My customers need laundry soap every two – three months / vitamins monthly, one water filter per year / glass and multipurpose cleaner every few months / and some skin care every month. That’s our few customers. I haven’t even tapped XS, perfect water or Ribbon gift cards for goodness sake. That’s why I’ve created my customer base once, and now I just focus on serving them well. We can now provide a real focus on building our team and helping them do what we’ve done, help them get their finances on track, help them afford a solid first circle into their existing budget and be there to help them as they learn and grow. I dont need to re-create new customer volume every month and go after leads. I don’t want to take time to do that every day or month. I would rather set that up once and focus on everything else.

Its taken us two and a half years to get this customer base, true. We’re not the fastest IBO’s in the pan. As Dave Severn said when he started his business, “I don’t think our upline is opening up new bank accounts to hold all of the huge income our leg is producing” – but we have a great foundation from which to teach our team correctly – which is why they’re not only killing us with retail volume, but in personal width as well(and we’re super excited for them too!)! All we did what our upline told us. Personal use in front of people, gain interest, share the value of what you use if it can provide value to them (don’t push them into buying something they have no need for) and it got us customers. I didn’t have to do any crazy selling things at all. No annoying people or bugging them like this friendly Primerica woman had to do.

My partner posed a very relevant statement to me after I told her about it – “For all of us who are already doing their own thing and decline these other offers or those who just say no, how many do you think actually go for it?” While I don’t know, I’m sure its a great point. I’m just glad that through World Wide and my coaches I’ve been able to learn about this opportunity and see it in a way of how it can be built not only in a successful way but also in a way that doesn’t bother people who aren’t looking and with a moral standard. With integrity. When I read about and hear about all of those horror stories its easy to see how this industry gets the bad rap that it does. I’m glad that my friend found the right people to be in business with.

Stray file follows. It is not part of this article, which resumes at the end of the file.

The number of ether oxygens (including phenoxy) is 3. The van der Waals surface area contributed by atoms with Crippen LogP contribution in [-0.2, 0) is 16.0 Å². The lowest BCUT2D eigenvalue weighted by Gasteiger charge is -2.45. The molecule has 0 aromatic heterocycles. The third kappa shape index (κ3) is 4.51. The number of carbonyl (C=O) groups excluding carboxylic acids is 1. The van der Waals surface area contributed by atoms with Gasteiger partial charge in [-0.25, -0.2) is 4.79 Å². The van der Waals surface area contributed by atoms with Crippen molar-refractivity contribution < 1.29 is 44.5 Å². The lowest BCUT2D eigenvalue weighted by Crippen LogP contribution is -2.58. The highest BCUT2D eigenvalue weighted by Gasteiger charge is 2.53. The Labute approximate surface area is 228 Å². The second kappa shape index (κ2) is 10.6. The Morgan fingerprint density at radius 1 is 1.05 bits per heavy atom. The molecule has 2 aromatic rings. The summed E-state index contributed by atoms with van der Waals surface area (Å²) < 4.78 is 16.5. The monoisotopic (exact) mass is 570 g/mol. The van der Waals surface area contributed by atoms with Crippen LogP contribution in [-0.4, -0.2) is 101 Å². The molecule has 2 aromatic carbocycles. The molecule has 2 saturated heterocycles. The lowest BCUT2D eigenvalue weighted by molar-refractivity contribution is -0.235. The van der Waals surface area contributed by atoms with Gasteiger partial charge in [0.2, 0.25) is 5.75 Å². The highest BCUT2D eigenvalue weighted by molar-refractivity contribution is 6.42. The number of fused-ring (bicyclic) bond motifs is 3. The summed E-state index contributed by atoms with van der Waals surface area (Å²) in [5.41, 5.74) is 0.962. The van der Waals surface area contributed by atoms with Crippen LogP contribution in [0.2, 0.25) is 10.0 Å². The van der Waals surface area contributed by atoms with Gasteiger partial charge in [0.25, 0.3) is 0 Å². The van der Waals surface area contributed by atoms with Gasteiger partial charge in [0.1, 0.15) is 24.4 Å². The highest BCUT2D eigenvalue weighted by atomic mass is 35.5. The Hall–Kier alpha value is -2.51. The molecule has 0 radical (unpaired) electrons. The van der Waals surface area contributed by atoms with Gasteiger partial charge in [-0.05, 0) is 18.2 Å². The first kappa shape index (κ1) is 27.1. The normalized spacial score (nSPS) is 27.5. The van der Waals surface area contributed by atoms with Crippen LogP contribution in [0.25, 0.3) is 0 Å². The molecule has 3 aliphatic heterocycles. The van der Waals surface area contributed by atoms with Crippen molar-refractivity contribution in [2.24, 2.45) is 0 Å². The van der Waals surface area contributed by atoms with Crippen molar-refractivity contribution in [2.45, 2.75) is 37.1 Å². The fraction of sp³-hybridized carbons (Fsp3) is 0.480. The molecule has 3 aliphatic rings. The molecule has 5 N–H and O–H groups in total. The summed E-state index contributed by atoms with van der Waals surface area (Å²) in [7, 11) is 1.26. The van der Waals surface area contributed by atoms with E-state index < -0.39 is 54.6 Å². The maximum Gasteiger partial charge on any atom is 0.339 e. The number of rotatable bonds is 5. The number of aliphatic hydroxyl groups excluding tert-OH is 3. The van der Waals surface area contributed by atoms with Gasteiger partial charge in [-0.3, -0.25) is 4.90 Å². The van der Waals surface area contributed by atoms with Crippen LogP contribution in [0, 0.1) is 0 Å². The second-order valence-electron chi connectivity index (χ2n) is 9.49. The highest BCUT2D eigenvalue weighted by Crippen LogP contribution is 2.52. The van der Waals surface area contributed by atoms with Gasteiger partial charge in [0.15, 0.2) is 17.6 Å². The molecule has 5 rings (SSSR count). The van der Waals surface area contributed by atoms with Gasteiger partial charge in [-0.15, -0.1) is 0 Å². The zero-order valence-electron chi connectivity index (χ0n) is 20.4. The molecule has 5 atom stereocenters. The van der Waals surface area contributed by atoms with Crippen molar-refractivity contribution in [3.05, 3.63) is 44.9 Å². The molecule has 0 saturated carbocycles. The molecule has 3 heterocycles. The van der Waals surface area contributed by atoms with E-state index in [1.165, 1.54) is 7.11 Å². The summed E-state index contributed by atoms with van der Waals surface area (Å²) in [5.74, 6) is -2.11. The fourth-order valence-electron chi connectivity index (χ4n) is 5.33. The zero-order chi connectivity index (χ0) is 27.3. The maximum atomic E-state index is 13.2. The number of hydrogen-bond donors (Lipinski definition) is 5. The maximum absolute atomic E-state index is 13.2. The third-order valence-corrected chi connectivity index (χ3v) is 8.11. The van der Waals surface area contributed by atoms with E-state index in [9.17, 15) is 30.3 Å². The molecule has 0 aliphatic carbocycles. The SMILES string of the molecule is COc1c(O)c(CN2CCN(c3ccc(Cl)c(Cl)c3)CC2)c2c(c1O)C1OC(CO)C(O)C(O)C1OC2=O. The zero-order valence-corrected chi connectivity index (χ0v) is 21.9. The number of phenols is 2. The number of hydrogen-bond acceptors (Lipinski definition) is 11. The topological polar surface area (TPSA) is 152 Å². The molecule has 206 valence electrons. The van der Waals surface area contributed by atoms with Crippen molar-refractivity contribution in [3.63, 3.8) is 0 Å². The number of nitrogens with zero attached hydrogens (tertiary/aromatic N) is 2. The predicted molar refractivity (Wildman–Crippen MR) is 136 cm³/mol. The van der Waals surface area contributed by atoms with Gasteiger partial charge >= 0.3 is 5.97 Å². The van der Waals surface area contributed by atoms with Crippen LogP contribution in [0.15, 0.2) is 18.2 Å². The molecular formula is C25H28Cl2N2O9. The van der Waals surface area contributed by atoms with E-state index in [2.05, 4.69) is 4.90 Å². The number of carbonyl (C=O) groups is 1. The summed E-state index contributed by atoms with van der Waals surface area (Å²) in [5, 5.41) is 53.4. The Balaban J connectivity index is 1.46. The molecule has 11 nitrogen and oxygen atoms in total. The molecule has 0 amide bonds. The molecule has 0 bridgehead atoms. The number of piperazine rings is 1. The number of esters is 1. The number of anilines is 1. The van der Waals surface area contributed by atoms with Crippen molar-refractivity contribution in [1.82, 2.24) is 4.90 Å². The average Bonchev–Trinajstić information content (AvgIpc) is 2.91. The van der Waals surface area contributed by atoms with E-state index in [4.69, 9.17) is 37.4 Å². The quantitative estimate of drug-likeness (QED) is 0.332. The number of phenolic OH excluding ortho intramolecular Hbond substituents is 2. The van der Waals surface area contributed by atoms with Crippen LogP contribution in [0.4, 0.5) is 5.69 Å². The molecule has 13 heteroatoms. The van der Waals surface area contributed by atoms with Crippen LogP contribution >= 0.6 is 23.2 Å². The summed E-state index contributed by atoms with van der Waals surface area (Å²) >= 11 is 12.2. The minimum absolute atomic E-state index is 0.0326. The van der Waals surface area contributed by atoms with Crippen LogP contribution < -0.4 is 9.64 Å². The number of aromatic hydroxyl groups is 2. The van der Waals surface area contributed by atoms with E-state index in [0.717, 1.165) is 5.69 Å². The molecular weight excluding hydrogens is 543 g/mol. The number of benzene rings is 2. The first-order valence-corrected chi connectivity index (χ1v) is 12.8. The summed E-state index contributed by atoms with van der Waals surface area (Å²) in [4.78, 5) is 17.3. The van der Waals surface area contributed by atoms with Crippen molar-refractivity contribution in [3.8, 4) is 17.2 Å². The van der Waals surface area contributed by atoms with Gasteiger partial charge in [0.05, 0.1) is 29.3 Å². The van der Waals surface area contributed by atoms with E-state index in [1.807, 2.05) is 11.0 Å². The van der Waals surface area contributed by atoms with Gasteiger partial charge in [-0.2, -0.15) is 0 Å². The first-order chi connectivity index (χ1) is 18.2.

Once again, that’s why I will always say that if you get presented this opportunity and you aren’t taken through an education and qualification process – walk away. This business is built at the speed of trust between you and your potential upline, coach and mentor. If they want to sign you up to make millions in the next few months, get away. If you’re being offered an opportunity with a small product line like a super juice of the gods but nothing else or just one service – you’ll be pigeon holed to that one product or service.

Best of luck to you Primerica lady. I wish you good fortune, but I’m excited about where we are, what we have our hands on and the foundation we have laid.

Free Enterprise Day is coming up this weekend. My best friend Dean and his wife Marcie are being celebrated as New Diamonds. We are so fortunate to have them as our direct upline and coaches. This weekend is going to be absolutely nuts! We have two cars going down and can’t wait to share details of the trip and some pictures as well.

Have a great weekend!

~ C